Chris Emery's third book of poetry, like its predecessors The
Cutting Room and Dr. Mephisto, has complex roots. The poems owe much to cinema,
particularly Eisenstein's use of montage, in the way they constantly disrupt
any sense of narrative; they are indebted too to expressionist art and to
surrealism in their explorations of fugitive areas of consciousness; and they
have much in common with the poetics of language poetry. A poetry that
developed historically in tandem with research into the genetic code, which
systematically took apart and reassembled the human genome, language poetry
typically takes apart and reforms sentences, exploring new sytactic
possibilities: sentences, here, will drift and split, signifieds become
increasingly unstable, and syntax will become fractured, with an effect that
has much in common with the irrational discourse of certain surrealist
writings. Emery has mastered
this art and made it his own, adding a distinctive sonic resonance
reminiscent of Hughes and Heaney, a word music which sets his work apart.
Thus in 'Sewer Music for the Social Bargain', we read:
I want to
punish Tony's mouth
across his chest
pitch and gloss of fresh water
the holy life of the cure
cupped hands I see the petrol
wrapping tiny feet in hearts and
the broken flag of your head
each seg flannel and tart
attempt at ruin or skid and skid
To the uplift
of the combined assassination frame
No more than
a dub band
Emery's verbal concretions gather around specific arguments, people, places
and events, and it is here that they 'throw a rope to the reader' in Virginia
Woolf's phrase. In 'Sewer Music for the Social Bargain', the 'Tony' referred
to in the first lines turns out to be Tony Blair. And as we read on - 'petrol century', 'terminus empty',
'assassination frame' - what comes increasingly into focus is that this is a
poem about the Iraq war, a political poem, ready to go off in your face like
a cluster bomb. Iraq is explored in other poems too, notably 'George's Song',
where we encounter:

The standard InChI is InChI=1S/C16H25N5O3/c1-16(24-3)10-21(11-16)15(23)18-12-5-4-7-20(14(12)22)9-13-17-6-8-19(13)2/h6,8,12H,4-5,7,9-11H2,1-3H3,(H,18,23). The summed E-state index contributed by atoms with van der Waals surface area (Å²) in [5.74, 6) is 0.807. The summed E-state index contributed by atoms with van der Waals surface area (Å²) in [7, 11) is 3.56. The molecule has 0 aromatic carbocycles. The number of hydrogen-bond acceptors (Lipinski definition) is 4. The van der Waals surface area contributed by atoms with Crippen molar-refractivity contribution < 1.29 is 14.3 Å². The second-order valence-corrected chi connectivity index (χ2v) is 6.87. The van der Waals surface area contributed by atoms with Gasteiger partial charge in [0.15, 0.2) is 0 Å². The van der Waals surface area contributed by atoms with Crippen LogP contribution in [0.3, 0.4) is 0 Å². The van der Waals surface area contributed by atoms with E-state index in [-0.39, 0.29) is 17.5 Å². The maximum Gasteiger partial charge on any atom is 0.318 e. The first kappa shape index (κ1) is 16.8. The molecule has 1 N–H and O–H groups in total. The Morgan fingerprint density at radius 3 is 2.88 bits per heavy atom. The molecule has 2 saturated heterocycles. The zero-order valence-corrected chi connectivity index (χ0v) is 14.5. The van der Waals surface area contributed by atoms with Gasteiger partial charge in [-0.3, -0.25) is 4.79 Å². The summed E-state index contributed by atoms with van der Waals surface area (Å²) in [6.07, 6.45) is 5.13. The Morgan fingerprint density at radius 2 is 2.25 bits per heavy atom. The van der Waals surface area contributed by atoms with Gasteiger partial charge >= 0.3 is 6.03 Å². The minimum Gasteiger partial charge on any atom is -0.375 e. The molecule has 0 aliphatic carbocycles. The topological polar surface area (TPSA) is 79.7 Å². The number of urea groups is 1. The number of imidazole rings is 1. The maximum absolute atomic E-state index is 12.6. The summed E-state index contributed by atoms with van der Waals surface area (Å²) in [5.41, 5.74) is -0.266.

In these poems Emery has discovered a language which articulates the complex
and nightmarish ramifications of the war on terror, something which takes his
work beyond the formal play of language poetry and into politics.
Other poems, while no less powerfully imagined, find their subject matter and
mood elsewhere. 'The Curtain', the only prose poem in the collection, uses
theatrical metaphors to explore the desire to disappear; 'Loose Meat'
dissects postcolonialism in ragged quatrains, promising 'It isÉall here for
you now/wrapped in dog skins/wrapped in lungs'; 'The Journey' explores
northern landscapes; 'Black Flake' the language of dream; while 'Tapers'
describes in vivid surrealist metaphor an encounter with death:
come to meet me on the stairs.
hangs like a handset on its cord
static. She always has the answers.
We are the
insects of her trade
world of doors.
she smiles and strokes
We totter on
Other poems explore consumerism, community, and personal memoir, as in the
fine poem 'The Lermontov'. Taking us back to a childhood voyage with his
communist father on the soviet cruise ship named in the title, 'The
Lermontov' meditates on the destiny of this coffin ship stacked to the nines
with Marxist memorabilia, as the world it commemorates is on the verge of
collapse, reading like a poignant inversion of Eisenstein's Battleship
He boiled on
index and globe
Yet no red
life was made.
manoeuvre's wasting feature.
The natal sea
was antic. The lanes showed
'Lemnos Revisited', the final poem in the volume, obliquely returns us to the
war on terror. Here, following Sophocles, Emery takes up the story of the
soldier abandoned on the island of Lemnos during the Greek expedition to
always spiralling to Troy
the earth's turning fury of love
Now far away
these chafing women
Are my border
watch and know the facts of it
lifetime of winding sheets
It is a sharp reminder of the wars which the forces of capital export to the
margins of our culture - representing 'a defeat of politics in power, and
power in politics' in Zygmunt Baumann's phrase - wars waged against us in our
name, and their uncertain, unwelcome returns.